LIVE: The Figgs @ Valentine’s Music Hall, 12/21/12
Review and photograph by Joel Patterson
Rock and roll is not complicated. Its force and majesty is all about the simple. Some of the best songs are just short, everyday phrases, repeated twice or three times. The Figgs are such masters of this craft that they made your correspondent and the 75 or so other party hounds at Valentine’s Music Hall in Albany last Friday night forget about everything happening outside its walls (as well as whatever was going on upstairs?)
In 25 years of performing together, they’ve nailed it – they are “riff-meisters” – each song starts with some kind of primal musical figure, and they make it sound like a challenge or a call to arms – Mike Gent’s guitar tone is searing while being clear, articulate, devastating, wrenching and elegant. Pete Hayes hops about on his drum stool like a one-man locomotive engine – when he’s not standing up on it, ready to plunge down at the exact moment into a final thundering smashing, crashing finale to their churning, grooving 3-minute song. For a ’90’s band, bassist Pete Donnelly doesn’t look a day over 17, but he sure does lope over the fretboard like an ancient blues master, delivering a perfectly entrancing subterranean pulse.
They must have an intellectual side, though – the crowd had a definite Nordic, Scandinavian vibe, close-cropped hair, knit caps and a scarf or two – and the sing-along lines, which everybody knew, were pensive laments, like “I don’t do… that no more…,” when they weren’t gospel shouts of “Yeah, you, motherfucker!” The basic content of all the lyrics might boil down to “I’ve been thinking about you…,” but for sure the major take-away is this is THE most solid, pouncing, lift-me-offa-my-feet music heaven will allow.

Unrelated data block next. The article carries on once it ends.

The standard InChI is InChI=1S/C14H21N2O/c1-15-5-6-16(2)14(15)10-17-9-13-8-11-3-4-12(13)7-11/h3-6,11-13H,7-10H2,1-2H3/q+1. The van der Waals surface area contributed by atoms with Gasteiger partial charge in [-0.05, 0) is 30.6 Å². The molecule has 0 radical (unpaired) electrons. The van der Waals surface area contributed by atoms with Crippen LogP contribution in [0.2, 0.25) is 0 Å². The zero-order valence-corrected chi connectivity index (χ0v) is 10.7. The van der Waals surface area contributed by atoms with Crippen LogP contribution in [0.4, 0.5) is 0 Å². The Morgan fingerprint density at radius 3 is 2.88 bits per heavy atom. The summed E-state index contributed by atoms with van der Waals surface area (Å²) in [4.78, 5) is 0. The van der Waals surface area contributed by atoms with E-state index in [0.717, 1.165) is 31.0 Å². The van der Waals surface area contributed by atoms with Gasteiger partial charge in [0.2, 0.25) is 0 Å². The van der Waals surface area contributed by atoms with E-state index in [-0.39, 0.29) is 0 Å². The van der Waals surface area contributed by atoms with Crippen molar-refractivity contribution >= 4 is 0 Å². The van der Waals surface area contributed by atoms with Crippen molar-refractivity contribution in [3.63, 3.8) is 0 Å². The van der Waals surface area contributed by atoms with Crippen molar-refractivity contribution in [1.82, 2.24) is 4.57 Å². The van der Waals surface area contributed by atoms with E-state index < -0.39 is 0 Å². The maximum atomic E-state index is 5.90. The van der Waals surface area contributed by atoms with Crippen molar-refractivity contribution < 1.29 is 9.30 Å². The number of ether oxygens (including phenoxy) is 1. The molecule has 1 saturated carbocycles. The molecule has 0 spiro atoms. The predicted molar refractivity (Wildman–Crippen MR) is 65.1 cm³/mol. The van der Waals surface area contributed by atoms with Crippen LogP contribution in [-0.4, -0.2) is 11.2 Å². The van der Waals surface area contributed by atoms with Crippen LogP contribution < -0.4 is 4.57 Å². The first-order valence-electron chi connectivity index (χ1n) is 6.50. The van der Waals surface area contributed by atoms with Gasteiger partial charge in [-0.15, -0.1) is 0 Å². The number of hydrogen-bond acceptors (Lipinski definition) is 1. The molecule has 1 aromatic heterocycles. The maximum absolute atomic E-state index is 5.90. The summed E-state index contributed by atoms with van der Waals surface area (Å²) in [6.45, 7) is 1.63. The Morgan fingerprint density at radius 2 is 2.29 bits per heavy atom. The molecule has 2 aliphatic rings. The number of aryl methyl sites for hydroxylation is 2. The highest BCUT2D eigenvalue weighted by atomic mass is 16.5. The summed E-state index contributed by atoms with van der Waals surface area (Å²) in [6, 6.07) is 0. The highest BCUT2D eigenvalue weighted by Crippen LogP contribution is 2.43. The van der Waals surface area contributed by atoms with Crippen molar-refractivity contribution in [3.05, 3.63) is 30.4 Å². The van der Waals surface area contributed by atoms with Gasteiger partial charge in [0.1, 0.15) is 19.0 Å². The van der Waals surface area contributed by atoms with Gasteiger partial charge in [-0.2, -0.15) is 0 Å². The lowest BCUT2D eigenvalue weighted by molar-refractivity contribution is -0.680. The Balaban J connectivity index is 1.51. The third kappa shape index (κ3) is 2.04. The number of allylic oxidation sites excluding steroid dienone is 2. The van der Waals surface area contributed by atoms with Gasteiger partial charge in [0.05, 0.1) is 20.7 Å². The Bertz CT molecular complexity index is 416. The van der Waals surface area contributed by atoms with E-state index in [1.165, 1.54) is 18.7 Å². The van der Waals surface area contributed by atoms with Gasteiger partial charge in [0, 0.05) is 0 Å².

Resurrected member Guy Lyons joined in for a second set, bringing yet another layer of keening yet melty guitar tone. You know the way Pink Floyd has such a smooth sonic sound? If you sped that way up, so it would gallop along, punching and stamping, that’s these guys. Naturally they leapt off-stage at the very end for a final sizzling spell of crackling, explosive guitar dueling.
No wonder they are legends.